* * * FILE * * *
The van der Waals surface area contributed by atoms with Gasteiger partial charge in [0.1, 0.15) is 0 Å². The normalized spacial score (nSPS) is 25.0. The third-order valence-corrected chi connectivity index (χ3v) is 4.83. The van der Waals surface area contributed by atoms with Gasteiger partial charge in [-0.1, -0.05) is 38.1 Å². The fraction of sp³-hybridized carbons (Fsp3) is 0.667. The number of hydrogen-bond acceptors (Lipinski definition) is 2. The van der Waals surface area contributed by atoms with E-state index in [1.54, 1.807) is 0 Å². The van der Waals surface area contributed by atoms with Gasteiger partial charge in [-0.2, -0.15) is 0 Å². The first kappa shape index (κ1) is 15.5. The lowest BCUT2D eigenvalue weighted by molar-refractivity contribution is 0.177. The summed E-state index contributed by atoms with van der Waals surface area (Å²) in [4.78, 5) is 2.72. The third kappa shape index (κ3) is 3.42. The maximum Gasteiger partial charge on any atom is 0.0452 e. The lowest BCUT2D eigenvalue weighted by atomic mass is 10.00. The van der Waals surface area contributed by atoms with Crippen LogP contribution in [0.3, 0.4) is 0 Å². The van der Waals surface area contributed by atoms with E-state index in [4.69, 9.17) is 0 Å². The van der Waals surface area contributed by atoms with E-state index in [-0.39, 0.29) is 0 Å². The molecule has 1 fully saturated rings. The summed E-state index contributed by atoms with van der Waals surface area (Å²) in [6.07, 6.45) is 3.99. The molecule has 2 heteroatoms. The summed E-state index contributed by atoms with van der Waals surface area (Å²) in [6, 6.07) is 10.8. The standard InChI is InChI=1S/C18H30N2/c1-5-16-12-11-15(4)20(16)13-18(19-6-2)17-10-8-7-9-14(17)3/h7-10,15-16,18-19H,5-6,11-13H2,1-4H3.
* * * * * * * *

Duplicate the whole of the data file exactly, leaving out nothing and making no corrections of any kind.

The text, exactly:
The van der Waals surface area contributed by atoms with Gasteiger partial charge in [0.1, 0.15) is 0 Å². The normalized spacial score (nSPS) is 25.0. The third-order valence-corrected chi connectivity index (χ3v) is 4.83. The van der Waals surface area contributed by atoms with Gasteiger partial charge in [-0.1, -0.05) is 38.1 Å². The fraction of sp³-hybridized carbons (Fsp3) is 0.667. The number of hydrogen-bond acceptors (Lipinski definition) is 2. The van der Waals surface area contributed by atoms with E-state index in [1.54, 1.807) is 0 Å². The van der Waals surface area contributed by atoms with Gasteiger partial charge in [-0.2, -0.15) is 0 Å². The first kappa shape index (κ1) is 15.5. The lowest BCUT2D eigenvalue weighted by molar-refractivity contribution is 0.177. The summed E-state index contributed by atoms with van der Waals surface area (Å²) in [4.78, 5) is 2.72. The third kappa shape index (κ3) is 3.42. The maximum Gasteiger partial charge on any atom is 0.0452 e. The lowest BCUT2D eigenvalue weighted by atomic mass is 10.00. The van der Waals surface area contributed by atoms with Crippen LogP contribution in [0.3, 0.4) is 0 Å². The van der Waals surface area contributed by atoms with E-state index in [4.69, 9.17) is 0 Å². The van der Waals surface area contributed by atoms with E-state index in [-0.39, 0.29) is 0 Å². The molecule has 1 fully saturated rings. The summed E-state index contributed by atoms with van der Waals surface area (Å²) in [6.07, 6.45) is 3.99. The molecule has 2 heteroatoms. The summed E-state index contributed by atoms with van der Waals surface area (Å²) in [6, 6.07) is 10.8. The standard InChI is InChI=1S/C18H30N2/c1-5-16-12-11-15(4)20(16)13-18(19-6-2)17-10-8-7-9-14(17)3/h7-10,15-16,18-19H,5-6,11-13H2,1-4H3.